• It would also pour another $30 million into a related program, the Watershed Condition Framework (WCF). 

  • Additional language added to to that act requires participants to “ensures that management activities … do not result in long-term degradation of watershed health.” 

Keeping it local: Conservative sponsors cited the fact that the bill offers incentives to local authorities — rather than heightened federal scrutiny — as a key element in their support. 

  • These reforms reflect the idea that “protecting our natural resources and the environment is a collaborative effort at every level,” Crapo said in a statement. 

  • The act funds watershed restoration while “encouraging collaboration as a benefit to small, rural and disadvantaged communities and tribes without exerting federal control over private lands,” he added.  

On Our Radar 

Upcoming news themes and events we’re watching:

  • A bipartisan group of conservative Republicans and progressive Democrats are pushing for wholesale reforms in this year’s Farm Bill that could walk back government support for big agriculture — a move that more corporate-friendly members of both parties are skeptical of.

  • And with the anniversary of the disastrous explosion at a Freeport, Texas, liquified natural gas (LNG) terminal, the Biden administration faces additional pressure from Gulf Coast groups concerned about a further expansion in that industry. That buildout will be far easier thanks to the bipartisan debt ceiling deal, which substantially relaxes environmental review for infrastructure projects.

In Other News 

Branch out with different reads from The Hill:

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Wildfires in Canada are creating serious health hazards across the United States, turning the New York City skyline a tint of orange on Wednesday that made America’s largest city look like a location from a post-apocalyptic sci-fi film in widely shared photographs and broadcast images.

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Story at a glance Los Angeles and the surrounding communities have some of the highest housing prices in the nation. A one-bedroom, one-bathroom home in Alhambra has captured the attention of prospective buyers across the Los Angeles region and beyond. The single-family residence is actually below street level, down a staircase and embedded into the side of a bridge overlooking the Alhambra wash. (KTLA) – Getting into the housing market in Southern California can be both daunting and confusing. If sticker shock doesn’t scare you off, finding a property that fits your lifestyle can be even harder to come by.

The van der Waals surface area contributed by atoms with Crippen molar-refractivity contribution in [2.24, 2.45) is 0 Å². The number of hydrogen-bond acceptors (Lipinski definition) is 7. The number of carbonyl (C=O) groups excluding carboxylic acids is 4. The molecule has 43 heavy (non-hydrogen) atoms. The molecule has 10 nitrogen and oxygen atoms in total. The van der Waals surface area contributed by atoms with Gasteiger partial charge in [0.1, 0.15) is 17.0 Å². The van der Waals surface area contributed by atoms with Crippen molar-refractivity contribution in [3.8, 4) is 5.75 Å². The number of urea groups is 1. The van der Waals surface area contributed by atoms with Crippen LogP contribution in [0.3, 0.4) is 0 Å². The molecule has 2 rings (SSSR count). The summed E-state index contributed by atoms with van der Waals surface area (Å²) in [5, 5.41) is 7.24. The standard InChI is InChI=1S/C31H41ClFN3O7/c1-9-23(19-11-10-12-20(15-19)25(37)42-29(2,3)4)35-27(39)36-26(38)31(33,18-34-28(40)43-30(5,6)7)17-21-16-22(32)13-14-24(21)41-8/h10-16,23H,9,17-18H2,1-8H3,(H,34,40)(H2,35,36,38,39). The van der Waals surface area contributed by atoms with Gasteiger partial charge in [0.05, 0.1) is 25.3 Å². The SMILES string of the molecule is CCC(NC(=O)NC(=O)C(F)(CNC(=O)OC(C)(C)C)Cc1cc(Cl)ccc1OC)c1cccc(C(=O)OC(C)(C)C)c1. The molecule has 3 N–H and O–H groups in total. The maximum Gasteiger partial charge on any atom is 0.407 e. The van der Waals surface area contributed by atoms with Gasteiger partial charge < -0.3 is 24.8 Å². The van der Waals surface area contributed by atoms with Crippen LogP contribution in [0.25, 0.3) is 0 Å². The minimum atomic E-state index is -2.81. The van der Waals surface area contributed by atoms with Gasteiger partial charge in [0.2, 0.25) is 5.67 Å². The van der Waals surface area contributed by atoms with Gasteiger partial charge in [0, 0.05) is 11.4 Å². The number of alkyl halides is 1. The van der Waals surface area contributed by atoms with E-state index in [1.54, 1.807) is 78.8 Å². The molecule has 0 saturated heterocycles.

Around The Nation 

Local and state headlines on sustainability issues:

  • Researchers discovered why a massive earthquake hasn’t wrecked Los Angeles yet (The Washington Post)

  • A Zoo Association Devoted to Science, and Plagued by Scandal (Undark)

  • Amid ESG backlash, BlackRock pays for guards, home security for CEO Larry Fink (Pensions & Investments)

What We’re Reading 

Sustainability news we’ve flagged from other outlets:

  • Ukrainians face homelessness, disease risk as floods crest from breached dam (Reuters)

  • Russia and Saudi Arabia’s Oil Partnership Shows Strain (NYT)

  • How can I avoid eating food with ‘forever’ chemicals? (The Washington Post)

What Others are Reading 

More stories on The Hill right now:

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Dozens of people parked their cars in the Walmart lot and walked up to the doors, only to find a sign that told them it was closed permanently. Read more

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More than 600 stoles with the misspelling were distributed to seniors – many of which crossed the graduation stage before noticing the mistake. Read more

You’re all caught up. See you next week! 


For the latest news, weather, sports, and streaming video, head to The Hill.